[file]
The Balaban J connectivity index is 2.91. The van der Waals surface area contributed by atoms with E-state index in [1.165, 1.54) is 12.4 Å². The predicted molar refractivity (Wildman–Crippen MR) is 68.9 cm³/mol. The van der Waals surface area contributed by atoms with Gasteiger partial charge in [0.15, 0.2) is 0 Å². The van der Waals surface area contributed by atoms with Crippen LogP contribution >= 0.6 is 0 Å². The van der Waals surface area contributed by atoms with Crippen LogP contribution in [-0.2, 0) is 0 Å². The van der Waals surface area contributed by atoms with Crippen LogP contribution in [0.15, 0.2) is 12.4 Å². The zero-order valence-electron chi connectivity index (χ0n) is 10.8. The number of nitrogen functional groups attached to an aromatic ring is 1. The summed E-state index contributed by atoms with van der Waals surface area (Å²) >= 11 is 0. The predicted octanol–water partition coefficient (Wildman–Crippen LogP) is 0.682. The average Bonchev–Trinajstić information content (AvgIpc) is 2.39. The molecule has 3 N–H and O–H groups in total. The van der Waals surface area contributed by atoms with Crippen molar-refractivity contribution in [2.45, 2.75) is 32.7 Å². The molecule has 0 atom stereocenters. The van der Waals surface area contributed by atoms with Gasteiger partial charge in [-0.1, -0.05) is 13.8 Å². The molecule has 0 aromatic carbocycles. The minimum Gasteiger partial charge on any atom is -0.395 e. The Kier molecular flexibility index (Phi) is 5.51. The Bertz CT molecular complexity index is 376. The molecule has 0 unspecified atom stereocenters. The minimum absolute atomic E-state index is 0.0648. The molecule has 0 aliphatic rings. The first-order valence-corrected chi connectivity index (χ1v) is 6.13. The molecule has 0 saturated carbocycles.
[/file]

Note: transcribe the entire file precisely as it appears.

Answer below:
The Balaban J connectivity index is 2.91. The van der Waals surface area contributed by atoms with E-state index in [1.165, 1.54) is 12.4 Å². The predicted molar refractivity (Wildman–Crippen MR) is 68.9 cm³/mol. The van der Waals surface area contributed by atoms with Gasteiger partial charge in [0.15, 0.2) is 0 Å². The van der Waals surface area contributed by atoms with Crippen LogP contribution >= 0.6 is 0 Å². The van der Waals surface area contributed by atoms with Crippen LogP contribution in [-0.2, 0) is 0 Å². The van der Waals surface area contributed by atoms with Crippen LogP contribution in [0.15, 0.2) is 12.4 Å². The zero-order valence-electron chi connectivity index (χ0n) is 10.8. The number of nitrogen functional groups attached to an aromatic ring is 1. The summed E-state index contributed by atoms with van der Waals surface area (Å²) >= 11 is 0. The predicted octanol–water partition coefficient (Wildman–Crippen LogP) is 0.682. The average Bonchev–Trinajstić information content (AvgIpc) is 2.39. The molecule has 3 N–H and O–H groups in total. The van der Waals surface area contributed by atoms with Crippen molar-refractivity contribution in [2.45, 2.75) is 32.7 Å². The molecule has 0 atom stereocenters. The van der Waals surface area contributed by atoms with Gasteiger partial charge in [-0.1, -0.05) is 13.8 Å². The molecule has 0 aromatic carbocycles. The minimum Gasteiger partial charge on any atom is -0.395 e. The Kier molecular flexibility index (Phi) is 5.51. The Bertz CT molecular complexity index is 376. The molecule has 0 unspecified atom stereocenters. The minimum absolute atomic E-state index is 0.0648. The molecule has 0 aliphatic rings. The first-order valence-corrected chi connectivity index (χ1v) is 6.13. The molecule has 0 saturated carbocycles.